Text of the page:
People believed in Booker—and he remembered that as he huddled beneath the sidewalk on that chilly October night in Richmond. He woke up hungry but determined. He found a job helping unload a ship, and he quickly earned enough money for the final portion of his journey to Hampton Institute.
At Hampton, Booker became a star student and paid his school fees by working as the school’s janitor. After Hampton, he returned to Malden to teach. Later, he went to college.
In 1881, Booker started the Tuskegee Institute, which became a celebrated college for black students. But Booker didn’t stop there.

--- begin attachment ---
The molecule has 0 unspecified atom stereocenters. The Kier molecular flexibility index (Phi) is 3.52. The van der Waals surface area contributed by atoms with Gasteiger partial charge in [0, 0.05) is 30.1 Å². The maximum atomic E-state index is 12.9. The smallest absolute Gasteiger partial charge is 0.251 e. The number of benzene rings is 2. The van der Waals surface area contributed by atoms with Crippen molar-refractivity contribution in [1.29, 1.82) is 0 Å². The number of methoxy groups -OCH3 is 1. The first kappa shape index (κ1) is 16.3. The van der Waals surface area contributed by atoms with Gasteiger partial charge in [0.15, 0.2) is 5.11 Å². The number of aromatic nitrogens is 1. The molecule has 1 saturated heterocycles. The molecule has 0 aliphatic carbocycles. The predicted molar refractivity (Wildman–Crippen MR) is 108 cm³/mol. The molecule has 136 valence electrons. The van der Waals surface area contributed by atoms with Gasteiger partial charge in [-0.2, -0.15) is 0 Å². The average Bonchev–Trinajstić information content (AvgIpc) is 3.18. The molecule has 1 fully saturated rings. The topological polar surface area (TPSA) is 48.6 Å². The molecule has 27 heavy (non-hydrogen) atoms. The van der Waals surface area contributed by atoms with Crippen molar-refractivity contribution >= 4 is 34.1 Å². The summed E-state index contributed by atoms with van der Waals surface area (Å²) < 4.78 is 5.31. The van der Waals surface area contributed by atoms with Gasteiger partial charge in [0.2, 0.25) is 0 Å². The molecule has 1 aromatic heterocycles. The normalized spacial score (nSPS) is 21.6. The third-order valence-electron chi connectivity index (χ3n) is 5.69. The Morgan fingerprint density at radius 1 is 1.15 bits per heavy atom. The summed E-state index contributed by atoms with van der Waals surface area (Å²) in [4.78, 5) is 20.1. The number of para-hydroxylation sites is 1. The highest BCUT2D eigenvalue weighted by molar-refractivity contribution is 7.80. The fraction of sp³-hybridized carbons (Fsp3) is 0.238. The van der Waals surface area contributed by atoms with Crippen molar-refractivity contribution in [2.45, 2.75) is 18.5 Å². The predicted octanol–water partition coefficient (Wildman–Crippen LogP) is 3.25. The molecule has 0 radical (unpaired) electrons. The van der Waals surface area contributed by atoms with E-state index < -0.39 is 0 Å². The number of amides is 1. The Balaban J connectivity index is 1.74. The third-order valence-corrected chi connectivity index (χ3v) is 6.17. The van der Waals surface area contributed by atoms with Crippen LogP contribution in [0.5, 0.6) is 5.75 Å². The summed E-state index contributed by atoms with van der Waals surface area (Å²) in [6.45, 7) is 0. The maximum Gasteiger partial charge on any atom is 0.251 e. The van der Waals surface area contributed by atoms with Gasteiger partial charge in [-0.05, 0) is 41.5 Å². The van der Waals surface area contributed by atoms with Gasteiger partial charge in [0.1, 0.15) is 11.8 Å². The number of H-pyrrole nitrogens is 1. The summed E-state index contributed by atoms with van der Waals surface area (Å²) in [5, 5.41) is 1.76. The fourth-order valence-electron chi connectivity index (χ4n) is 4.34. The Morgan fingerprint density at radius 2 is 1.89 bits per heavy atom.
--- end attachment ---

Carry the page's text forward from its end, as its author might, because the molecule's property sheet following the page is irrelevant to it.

Over the next three decades, he became a famous writer and speaker. He used his celebrity to raise money for thousands of schools for black students throughout the South.
As Booker wrote, “If you want to lift yourself up, lift someone else up.”
No wonder Booker T. Washington rose so high.